Toyota, Respect for People and Lean | Mark Graban

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Blog post at Lean Blog : A principle that has been often discussed (and hopefully practiced) in the Lean community over the past few years is usually described as “respect for people.” A certain British rabble rouser recently said at a Lean conference “all this respect for people stuff is horse sh*t,” and that it is a “conventional Western management interpretation.” He mocked the idea of “respect for people programs,” although I’m not sure where such a standalone program has ever been attempted.

Michel Baudin‘s insight:
Great post, Mark. In concrete terms, I have found disrespect easier to explain than respect.For example, giving a person a job that requires doing nothing 50% of the time is saying “your time is worthless,” and therefore “you are worthless.”  Many managers do not realize how disrespectful this attitude is, particularly where labor is cheap.
Ignoring complaints about minor safety issues, like sharp edges on a cart, is also showing disrespect.There are many such issues that must be addressed before asking people to participate in improvement and contribute ideas.The Frank Woollard quote in Bob Emiliani’s comment explains why you should pay respect to your people. It’s not about being nice. In the long run, you cannot compete unless your organization fires on all intellectual cylinders.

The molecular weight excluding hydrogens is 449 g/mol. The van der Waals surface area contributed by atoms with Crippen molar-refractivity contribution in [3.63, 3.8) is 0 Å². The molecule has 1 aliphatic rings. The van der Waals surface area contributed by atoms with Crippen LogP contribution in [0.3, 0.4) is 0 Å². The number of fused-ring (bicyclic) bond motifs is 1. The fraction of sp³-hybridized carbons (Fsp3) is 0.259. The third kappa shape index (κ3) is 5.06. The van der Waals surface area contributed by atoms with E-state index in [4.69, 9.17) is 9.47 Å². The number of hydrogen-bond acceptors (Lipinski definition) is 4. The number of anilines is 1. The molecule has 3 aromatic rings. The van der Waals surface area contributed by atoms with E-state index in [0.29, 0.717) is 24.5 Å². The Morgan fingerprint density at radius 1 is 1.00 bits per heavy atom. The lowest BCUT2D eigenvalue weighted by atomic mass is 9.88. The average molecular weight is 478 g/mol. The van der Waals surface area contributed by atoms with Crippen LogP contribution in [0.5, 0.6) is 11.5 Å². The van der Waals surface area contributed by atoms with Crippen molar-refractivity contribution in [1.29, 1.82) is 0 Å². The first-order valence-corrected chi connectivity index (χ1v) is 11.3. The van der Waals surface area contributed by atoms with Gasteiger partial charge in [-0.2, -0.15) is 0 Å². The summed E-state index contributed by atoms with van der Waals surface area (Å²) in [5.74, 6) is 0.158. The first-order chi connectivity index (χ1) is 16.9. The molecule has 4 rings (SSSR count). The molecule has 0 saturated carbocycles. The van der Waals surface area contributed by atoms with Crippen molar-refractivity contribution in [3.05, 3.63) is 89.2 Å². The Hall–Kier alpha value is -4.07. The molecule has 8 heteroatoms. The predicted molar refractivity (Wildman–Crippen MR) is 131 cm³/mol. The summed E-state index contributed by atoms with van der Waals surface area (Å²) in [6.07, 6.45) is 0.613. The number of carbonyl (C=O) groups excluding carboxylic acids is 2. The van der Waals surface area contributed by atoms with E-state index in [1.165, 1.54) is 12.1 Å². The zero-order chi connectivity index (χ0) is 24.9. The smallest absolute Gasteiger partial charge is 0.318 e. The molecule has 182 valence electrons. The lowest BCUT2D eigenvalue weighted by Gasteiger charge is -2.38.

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3 comments on “Toyota, Respect for People and Lean | Mark Graban

  1. From earliest times a human characteristic has been propensity to kill unknown neighbors. In organizations, cognitive dissonance that makes this behavior possible starts at, or near the CEO and expands from there. Respect for people will always be a short lived initiative unless the entire organization culture is changed. A, (perhaps only) way is to do as Toyota production did as a response to the 1973 “twin shocku”.

    • Could you elaborate on the the “twin shocku”? I recall the oil shock in 1973, but what other shock was there? What is the connection between these events and respect for people as part of the Toyota Production System?

  2. Pingback: Does Respect For Humanity Mean The Same As Respect For People? | M. Ballé [Review] | Michel Baudin's Blog

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